What might be more relevant for runners is the use of other barefoot exercises and very controlled, short bouts of barefoot running to strengthen the foot and thus tackle plantar fasciitis – and indeed a myriad of other possible injuries. The feet are the foundations of a runner’s body and a weakness here will create the potential to create injury. Researchers have studied how female runners’ gaits were altered when running barefoot5. In particular, they wanted to see whether common running injuries such as patellofemoral syndrome (knee pain – often regarded as the consequence of excessive hip abduction (EHA), hip internal rotation (HIR) and contralateral pelvic drop (CPD) – were in some way more likely to occur under various running conditions. In short it was found that barefoot running ‘corrected’ EHA, HIR and CPD, leading the researchers to conclude that ‘barefoot running could have potential for injury prevention or treatment’.


FIGURE 3: MINIMALIST FOOTWEAR

Vibram ‘Five Fingers’ minimalist shoes


PRE-TRAINING EXERCISES TO BEAT PLANTAR FASCIITIS

FIGURE 4: BAREFOOT MARCHING HIGH-KNEE DRILL

The foot is kept dorsiflexed (toes pulled up towards shin) – see video for an animated description.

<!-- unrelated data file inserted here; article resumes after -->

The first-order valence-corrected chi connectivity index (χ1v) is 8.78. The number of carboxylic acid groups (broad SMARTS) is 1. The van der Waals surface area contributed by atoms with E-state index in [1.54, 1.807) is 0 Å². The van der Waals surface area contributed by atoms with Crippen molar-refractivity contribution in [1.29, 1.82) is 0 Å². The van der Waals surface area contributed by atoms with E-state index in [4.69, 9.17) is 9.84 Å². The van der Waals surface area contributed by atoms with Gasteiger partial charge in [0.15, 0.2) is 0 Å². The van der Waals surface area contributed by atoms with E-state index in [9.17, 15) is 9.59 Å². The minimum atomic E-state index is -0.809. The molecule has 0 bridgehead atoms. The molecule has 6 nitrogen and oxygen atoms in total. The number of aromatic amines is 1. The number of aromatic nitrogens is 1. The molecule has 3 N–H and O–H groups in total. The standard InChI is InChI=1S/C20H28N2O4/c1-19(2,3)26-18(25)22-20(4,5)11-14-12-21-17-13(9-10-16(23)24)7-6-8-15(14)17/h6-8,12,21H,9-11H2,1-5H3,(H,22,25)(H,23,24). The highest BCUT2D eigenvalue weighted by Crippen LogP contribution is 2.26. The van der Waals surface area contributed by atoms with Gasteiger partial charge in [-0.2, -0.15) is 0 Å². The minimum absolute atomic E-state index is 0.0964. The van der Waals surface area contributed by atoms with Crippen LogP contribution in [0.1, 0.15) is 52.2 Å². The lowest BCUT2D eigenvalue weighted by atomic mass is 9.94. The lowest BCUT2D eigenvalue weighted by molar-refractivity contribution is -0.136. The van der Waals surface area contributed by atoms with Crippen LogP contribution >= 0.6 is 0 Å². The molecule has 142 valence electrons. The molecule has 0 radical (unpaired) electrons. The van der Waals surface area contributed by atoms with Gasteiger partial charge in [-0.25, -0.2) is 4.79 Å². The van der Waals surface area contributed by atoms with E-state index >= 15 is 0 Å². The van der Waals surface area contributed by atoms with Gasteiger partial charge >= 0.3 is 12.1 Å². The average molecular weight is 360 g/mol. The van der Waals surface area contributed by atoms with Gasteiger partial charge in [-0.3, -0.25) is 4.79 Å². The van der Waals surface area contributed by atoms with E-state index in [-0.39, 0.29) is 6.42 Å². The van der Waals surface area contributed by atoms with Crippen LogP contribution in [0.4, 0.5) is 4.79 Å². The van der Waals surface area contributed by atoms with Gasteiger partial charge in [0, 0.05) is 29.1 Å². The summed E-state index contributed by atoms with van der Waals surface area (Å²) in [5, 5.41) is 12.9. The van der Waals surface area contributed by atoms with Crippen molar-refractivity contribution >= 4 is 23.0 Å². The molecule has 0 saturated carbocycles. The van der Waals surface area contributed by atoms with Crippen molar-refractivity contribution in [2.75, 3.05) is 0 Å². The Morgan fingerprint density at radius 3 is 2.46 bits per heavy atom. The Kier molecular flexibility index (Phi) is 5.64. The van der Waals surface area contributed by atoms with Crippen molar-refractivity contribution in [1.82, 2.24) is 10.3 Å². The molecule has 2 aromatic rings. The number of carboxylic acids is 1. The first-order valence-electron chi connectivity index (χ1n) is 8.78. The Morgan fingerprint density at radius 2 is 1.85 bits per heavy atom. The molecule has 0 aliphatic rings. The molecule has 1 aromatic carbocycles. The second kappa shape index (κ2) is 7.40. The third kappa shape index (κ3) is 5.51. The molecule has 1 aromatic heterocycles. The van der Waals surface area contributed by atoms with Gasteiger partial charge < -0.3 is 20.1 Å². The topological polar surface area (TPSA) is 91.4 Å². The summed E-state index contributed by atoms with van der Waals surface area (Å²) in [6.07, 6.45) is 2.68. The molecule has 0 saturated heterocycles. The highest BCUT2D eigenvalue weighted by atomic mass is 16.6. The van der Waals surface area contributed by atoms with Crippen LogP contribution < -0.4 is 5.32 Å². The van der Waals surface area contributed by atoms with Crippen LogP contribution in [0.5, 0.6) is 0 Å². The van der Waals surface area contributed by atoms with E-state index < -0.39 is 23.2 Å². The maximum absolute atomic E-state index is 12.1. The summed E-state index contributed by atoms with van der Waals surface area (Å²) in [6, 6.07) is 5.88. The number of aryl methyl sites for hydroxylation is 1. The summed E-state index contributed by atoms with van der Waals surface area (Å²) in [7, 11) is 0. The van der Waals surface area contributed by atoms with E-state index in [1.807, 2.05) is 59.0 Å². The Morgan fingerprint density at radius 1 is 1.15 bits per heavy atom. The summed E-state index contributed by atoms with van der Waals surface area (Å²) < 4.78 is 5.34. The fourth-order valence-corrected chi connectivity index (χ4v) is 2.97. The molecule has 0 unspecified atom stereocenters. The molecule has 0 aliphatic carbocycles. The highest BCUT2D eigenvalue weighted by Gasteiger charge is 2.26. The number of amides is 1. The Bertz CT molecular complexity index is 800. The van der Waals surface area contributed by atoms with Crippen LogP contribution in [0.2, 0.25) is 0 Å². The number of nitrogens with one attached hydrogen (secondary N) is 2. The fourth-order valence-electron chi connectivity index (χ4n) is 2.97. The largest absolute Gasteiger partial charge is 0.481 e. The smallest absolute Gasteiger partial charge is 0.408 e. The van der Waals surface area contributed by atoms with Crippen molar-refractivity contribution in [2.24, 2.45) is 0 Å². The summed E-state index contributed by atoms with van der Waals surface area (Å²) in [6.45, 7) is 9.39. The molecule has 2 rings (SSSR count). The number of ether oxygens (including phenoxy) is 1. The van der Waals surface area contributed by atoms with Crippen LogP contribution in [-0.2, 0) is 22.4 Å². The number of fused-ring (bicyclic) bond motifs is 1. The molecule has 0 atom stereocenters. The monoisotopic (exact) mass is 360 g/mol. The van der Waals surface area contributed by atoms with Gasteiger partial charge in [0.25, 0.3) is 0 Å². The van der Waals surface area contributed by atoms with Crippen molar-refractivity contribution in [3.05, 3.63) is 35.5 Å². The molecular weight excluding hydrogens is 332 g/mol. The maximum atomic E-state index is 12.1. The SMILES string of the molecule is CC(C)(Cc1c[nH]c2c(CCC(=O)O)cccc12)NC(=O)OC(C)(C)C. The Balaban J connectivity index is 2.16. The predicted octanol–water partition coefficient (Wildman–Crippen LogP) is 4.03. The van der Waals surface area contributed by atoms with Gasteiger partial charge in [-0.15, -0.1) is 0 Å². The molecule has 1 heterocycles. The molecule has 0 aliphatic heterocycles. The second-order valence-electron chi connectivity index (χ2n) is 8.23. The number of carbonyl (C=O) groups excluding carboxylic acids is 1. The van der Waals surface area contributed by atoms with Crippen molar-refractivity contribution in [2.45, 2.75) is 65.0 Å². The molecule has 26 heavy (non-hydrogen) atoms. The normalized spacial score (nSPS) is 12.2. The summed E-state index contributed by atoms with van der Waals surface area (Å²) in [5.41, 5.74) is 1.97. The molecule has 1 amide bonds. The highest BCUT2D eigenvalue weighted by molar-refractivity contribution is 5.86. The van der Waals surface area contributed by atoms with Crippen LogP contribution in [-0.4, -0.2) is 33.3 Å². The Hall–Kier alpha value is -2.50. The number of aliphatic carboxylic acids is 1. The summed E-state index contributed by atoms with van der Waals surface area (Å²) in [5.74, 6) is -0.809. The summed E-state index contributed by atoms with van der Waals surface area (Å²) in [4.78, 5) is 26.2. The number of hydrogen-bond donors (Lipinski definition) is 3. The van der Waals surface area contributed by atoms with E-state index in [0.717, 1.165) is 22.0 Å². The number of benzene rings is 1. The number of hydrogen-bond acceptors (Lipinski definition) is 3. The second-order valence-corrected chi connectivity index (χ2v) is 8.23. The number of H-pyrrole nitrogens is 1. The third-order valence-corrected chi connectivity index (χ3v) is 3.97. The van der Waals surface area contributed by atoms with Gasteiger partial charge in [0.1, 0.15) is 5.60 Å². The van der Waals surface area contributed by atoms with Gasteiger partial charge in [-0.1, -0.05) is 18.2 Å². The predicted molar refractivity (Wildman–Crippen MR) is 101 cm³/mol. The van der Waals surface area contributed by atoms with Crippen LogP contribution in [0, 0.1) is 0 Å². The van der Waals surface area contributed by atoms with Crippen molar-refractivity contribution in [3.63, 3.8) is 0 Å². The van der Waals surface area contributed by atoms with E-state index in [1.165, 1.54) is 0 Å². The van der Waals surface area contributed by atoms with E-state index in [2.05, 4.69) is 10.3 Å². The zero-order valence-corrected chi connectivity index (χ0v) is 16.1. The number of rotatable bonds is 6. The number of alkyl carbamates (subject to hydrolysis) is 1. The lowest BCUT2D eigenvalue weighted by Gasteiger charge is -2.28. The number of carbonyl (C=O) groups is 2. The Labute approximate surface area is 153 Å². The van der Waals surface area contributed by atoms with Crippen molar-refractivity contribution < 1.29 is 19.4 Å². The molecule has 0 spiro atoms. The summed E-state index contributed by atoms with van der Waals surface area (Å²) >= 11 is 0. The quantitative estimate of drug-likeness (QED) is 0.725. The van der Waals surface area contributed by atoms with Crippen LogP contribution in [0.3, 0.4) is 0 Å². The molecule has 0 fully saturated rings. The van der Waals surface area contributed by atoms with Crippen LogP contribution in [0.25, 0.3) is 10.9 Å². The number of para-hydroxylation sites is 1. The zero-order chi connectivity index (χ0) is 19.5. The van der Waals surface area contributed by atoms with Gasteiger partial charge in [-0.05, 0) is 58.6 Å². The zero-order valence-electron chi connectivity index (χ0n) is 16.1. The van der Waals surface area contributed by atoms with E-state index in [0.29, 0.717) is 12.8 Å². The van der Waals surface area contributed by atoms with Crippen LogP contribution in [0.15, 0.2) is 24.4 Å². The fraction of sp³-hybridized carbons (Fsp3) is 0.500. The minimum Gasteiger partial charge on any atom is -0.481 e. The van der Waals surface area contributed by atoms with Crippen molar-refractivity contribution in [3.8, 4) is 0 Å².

FIGURE 5: CALF STRETCHING

Barefoot running

  • How to: Run 40m gently barefoot on dry grass or an athletics track or similar, walk back and repeat.
  • Do: 4-6 reps. Increase the reps and speed as your body gets used to the activity.

Barefoot marching high-knee drill (see figure 4)

  • How to: Keep your hips high as you march forwards. Lift each leg in turn to a thigh parallel to the ground position and push the foot down to a position close to under your hips on each foot contact. Keep the feet dorsiflexed.
  • Do: 4 reps of 20m.

Calf stretching (see figure 5)

Tight calf muscles can also cause plantar fasciitis. Calf stretches can therefore also help to guard against the condition developing.

  • How to: Face a wall and lean against it with your outstretched arms. Move the leg with the calf muscle to be stretched back keeping your heel on the ground to stretch the calf.